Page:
The finalists:

More about iConference 2018
An annual presentation of the iSchools organization since 2005, the iConference brings together scholars and researchers from around the world to examine critical information issues in contemporary society. The 2018 theme is Transforming Digital Worlds. iConference 2018 is co-organized by University of Sheffield’s Information School and the iSchool at Northumbria, and is presented by iSchools Inc.

iConference 2018 will begin on Sunday, March 25, with ten specially selected workshops available free-of-charge to all paid participants. Over the ensuing days, participants have the opportunity take in more than 80 peer-reviewed papers focused on completed research and shorter papers focused on early work/preliminary results. Numerous interactive sessions and special panels are also planned. As always, the conference will also feature two extended poster sessions showcasing the work of current and future thought-leaders. This year’s keynote speakers are Dr. Lynn Silipigni Connaway of OCLC Research, Dr. Susan Dumais of Microsoft Research, and Professor Luciano Floridi of the Univeristy of Oxford and the Alan Turing Institute.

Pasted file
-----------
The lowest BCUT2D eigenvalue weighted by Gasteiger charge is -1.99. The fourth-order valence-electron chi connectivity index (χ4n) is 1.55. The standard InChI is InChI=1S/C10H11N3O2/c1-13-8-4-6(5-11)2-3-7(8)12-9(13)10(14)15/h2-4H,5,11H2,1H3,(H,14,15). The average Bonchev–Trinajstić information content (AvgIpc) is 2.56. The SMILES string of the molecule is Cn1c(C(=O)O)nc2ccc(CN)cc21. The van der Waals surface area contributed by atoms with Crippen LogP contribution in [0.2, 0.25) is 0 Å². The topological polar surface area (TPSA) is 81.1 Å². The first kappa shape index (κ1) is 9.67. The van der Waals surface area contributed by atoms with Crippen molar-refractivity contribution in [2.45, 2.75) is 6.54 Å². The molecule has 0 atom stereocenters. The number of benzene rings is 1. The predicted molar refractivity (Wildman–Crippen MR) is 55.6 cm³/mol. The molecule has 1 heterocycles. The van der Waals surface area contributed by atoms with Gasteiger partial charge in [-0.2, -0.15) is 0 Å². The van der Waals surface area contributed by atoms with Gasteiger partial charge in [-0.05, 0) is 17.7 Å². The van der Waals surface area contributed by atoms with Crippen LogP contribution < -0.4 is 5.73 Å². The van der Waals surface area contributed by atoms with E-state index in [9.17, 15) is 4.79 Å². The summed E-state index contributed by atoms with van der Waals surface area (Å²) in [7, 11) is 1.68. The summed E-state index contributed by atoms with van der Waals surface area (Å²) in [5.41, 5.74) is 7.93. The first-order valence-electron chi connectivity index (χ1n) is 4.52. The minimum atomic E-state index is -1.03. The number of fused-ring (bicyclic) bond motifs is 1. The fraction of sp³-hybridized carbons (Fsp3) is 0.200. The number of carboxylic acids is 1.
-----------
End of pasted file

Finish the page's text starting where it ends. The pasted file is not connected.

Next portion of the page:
Important Links
Conference Home Page: http://ischools.org/the-iconference/
Award Finalists: http://ischools.org/the-iconference/program/2017-awards/
Registration: http://ischools.org/the-iconference/registration/
Program Schedule: https://www.conftool.com/iconference2018/sessions.php

 

Modern libraries are built brick by digital brick, says Singapore head librarian

 

In a blog post for the International Federation of Library Associations and Institutions (IFLA), Singapore Management University (SMU) head librarian Gulcin Cribb explores how modern academic libraries now serve as virtual village squares for their campuses. Titled “Great exaggerations! Death of Libraries,” Cribb’s post refutes the misconception that the shift from print to digital is a sign of the death of libraries, and is instead a natural evolution in focus.